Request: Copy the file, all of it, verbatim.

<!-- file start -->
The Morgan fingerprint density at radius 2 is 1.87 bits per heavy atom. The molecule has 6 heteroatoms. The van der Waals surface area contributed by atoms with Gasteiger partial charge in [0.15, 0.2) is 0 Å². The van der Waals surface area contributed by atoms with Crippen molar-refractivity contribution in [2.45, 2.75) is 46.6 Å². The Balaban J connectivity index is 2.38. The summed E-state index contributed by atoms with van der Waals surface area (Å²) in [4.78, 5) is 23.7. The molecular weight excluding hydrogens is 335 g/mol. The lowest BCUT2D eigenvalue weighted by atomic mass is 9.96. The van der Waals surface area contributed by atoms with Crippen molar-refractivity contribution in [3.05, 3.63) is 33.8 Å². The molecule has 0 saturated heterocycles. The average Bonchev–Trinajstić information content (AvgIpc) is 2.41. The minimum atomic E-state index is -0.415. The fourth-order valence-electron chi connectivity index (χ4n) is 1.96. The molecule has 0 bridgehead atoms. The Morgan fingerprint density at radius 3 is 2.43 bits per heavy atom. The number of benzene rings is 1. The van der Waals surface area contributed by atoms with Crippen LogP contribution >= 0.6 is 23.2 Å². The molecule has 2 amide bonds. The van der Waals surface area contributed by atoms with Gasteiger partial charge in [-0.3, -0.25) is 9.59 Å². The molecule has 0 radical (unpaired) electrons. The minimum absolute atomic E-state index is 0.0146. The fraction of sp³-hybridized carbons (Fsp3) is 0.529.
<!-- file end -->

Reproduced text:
The Morgan fingerprint density at radius 2 is 1.87 bits per heavy atom. The molecule has 6 heteroatoms. The van der Waals surface area contributed by atoms with Gasteiger partial charge in [0.15, 0.2) is 0 Å². The van der Waals surface area contributed by atoms with Crippen molar-refractivity contribution in [2.45, 2.75) is 46.6 Å². The Balaban J connectivity index is 2.38. The summed E-state index contributed by atoms with van der Waals surface area (Å²) in [4.78, 5) is 23.7. The molecular weight excluding hydrogens is 335 g/mol. The lowest BCUT2D eigenvalue weighted by atomic mass is 9.96. The van der Waals surface area contributed by atoms with Crippen molar-refractivity contribution in [3.05, 3.63) is 33.8 Å². The molecule has 0 saturated heterocycles. The average Bonchev–Trinajstić information content (AvgIpc) is 2.41. The minimum atomic E-state index is -0.415. The fourth-order valence-electron chi connectivity index (χ4n) is 1.96. The molecule has 0 bridgehead atoms. The Morgan fingerprint density at radius 3 is 2.43 bits per heavy atom. The number of benzene rings is 1. The van der Waals surface area contributed by atoms with Crippen LogP contribution >= 0.6 is 23.2 Å². The molecule has 2 amide bonds. The van der Waals surface area contributed by atoms with Gasteiger partial charge in [-0.3, -0.25) is 9.59 Å². The molecule has 0 radical (unpaired) electrons. The minimum absolute atomic E-state index is 0.0146. The fraction of sp³-hybridized carbons (Fsp3) is 0.529.